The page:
South Africa may delay nuclear power projects

December 04, 2013 | Government & Regulations, Nuclear

Pelindaba, South Africa's main nuclear research centre, where this country's atomic weapons were developed in the 1970s. Image by: Alon Skuy

Pelindaba, South Africa’s main nuclear research centre, where this country’s atomic weapons were developed in the 1970s. Image by: Alon Skuy

Pretoria, South Africa (Reuters) – South Africa may delay the construction of more nuclear power plants and focus instead on coal, hydro and gas as alternative energy sources, the Department of Energy said in its latest energy plan report.

The assessment casts doubt on plans by South Africa, which has the only nuclear plant on the continent, to build six new nuclear power plants providing 9 600 megawatts (MW) of power, or about a quarter of current capacity.

“The nuclear decision can possibly be delayed. The revised demand projections suggest that no new nuclear base-load capacity is required until after 2025,” the department said in an update of a 20-year energy plan running up to 2030.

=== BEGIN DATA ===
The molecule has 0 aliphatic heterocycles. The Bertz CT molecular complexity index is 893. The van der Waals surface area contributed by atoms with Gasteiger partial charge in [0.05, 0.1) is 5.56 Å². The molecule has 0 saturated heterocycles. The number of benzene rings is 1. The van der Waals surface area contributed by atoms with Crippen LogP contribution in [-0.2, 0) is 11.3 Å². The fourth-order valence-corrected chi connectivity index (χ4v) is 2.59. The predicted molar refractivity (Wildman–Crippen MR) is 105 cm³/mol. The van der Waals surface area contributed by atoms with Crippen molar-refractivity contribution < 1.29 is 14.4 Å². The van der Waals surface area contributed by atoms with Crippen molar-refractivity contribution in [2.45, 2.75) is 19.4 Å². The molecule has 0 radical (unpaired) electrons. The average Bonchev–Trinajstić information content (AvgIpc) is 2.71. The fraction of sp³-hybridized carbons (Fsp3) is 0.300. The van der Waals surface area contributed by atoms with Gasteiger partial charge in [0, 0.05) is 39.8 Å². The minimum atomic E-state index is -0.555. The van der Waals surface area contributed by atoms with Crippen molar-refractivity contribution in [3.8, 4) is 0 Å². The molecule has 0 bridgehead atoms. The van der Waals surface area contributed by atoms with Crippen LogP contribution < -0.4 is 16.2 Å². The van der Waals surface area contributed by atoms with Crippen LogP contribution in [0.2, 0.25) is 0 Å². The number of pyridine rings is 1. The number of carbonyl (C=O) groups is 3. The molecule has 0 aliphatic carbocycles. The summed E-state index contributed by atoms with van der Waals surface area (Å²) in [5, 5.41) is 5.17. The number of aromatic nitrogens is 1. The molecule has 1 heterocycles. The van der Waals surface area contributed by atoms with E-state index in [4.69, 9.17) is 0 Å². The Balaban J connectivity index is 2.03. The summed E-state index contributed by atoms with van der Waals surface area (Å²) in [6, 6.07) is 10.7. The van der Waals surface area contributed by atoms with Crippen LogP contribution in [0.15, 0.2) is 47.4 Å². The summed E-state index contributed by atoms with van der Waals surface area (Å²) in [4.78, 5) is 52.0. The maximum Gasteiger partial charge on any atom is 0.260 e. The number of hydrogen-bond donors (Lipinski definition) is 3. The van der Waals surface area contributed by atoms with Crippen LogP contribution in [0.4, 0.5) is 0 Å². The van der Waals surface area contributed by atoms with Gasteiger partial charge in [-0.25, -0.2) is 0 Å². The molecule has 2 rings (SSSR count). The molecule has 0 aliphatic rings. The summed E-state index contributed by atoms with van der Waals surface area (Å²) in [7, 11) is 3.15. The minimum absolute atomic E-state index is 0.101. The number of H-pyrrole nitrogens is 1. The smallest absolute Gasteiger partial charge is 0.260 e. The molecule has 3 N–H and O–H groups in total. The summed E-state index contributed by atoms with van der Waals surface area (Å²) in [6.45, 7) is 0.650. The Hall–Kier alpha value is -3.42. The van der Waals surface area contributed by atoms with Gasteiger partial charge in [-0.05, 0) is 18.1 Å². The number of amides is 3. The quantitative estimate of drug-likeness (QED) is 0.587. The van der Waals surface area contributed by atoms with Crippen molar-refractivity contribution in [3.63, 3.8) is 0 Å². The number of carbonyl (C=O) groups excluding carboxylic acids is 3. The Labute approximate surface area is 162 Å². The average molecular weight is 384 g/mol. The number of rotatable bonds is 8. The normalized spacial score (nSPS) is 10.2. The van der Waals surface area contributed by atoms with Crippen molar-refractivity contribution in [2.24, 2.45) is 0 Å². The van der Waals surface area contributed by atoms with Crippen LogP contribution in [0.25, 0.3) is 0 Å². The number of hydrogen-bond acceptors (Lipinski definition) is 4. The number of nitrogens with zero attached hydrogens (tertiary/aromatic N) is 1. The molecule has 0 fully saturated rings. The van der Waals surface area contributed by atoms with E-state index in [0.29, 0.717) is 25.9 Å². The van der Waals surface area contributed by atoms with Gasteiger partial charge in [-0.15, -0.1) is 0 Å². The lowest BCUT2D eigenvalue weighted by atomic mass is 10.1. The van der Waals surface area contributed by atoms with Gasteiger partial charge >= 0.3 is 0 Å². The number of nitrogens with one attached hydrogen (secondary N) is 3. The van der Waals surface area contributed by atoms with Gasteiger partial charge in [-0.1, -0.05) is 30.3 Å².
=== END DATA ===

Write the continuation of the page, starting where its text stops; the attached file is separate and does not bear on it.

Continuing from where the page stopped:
It said alternatives such as hydro, shale gas, coal and renewable energy power projects should be considered “before prematurely committing to a technology that may be redundant if the electricity demand expectations do not materialise”.

The department, which revises the plan every two years, cut electricity demand estimates to 61 200 MW by 2030 from a prior projection of 67,800 MW.

Africa’s biggest economy is struggling to ensure power supply as it races to bring long-overdue plants online.

Eskom, which provides 95 percent of South Africa’s electricity, last month declared a power emergency for the first time in five years after its ageing generating units unexpectedly tripped.

To diversify its energy sources and reduce its reliance on coal-fired power plants, South Africa two years ago launched a process to procure renewable energy from independent power producers.

The process of adding more cleaner energy to the grid has made progress over the past year, winning widespread praise from across the private sector and bankers.